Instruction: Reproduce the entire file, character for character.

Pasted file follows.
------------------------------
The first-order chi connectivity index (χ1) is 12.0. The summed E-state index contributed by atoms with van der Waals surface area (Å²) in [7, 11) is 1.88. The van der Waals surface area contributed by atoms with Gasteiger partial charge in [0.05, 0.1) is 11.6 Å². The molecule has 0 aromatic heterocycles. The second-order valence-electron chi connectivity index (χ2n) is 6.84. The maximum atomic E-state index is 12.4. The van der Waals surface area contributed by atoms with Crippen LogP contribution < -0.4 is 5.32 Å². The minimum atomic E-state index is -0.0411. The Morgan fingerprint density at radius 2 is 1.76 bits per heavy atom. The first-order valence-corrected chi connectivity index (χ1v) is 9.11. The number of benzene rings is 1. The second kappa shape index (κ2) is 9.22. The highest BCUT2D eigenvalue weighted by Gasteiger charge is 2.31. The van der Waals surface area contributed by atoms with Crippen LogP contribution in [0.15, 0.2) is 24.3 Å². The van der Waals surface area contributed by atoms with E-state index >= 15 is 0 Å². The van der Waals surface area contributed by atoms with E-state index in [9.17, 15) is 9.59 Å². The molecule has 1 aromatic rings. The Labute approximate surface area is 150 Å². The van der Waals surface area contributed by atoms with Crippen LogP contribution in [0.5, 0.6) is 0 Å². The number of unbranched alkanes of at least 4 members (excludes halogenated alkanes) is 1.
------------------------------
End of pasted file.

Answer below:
The first-order chi connectivity index (χ1) is 12.0. The summed E-state index contributed by atoms with van der Waals surface area (Å²) in [7, 11) is 1.88. The van der Waals surface area contributed by atoms with Gasteiger partial charge in [0.05, 0.1) is 11.6 Å². The molecule has 0 aromatic heterocycles. The second-order valence-electron chi connectivity index (χ2n) is 6.84. The maximum atomic E-state index is 12.4. The van der Waals surface area contributed by atoms with Crippen LogP contribution < -0.4 is 5.32 Å². The minimum atomic E-state index is -0.0411. The Morgan fingerprint density at radius 2 is 1.76 bits per heavy atom. The first-order valence-corrected chi connectivity index (χ1v) is 9.11. The number of benzene rings is 1. The second kappa shape index (κ2) is 9.22. The highest BCUT2D eigenvalue weighted by Gasteiger charge is 2.31. The van der Waals surface area contributed by atoms with Crippen LogP contribution in [0.15, 0.2) is 24.3 Å². The van der Waals surface area contributed by atoms with E-state index >= 15 is 0 Å². The van der Waals surface area contributed by atoms with E-state index in [9.17, 15) is 9.59 Å². The molecule has 1 aromatic rings. The Labute approximate surface area is 150 Å². The van der Waals surface area contributed by atoms with Crippen LogP contribution in [0.5, 0.6) is 0 Å². The number of unbranched alkanes of at least 4 members (excludes halogenated alkanes) is 1.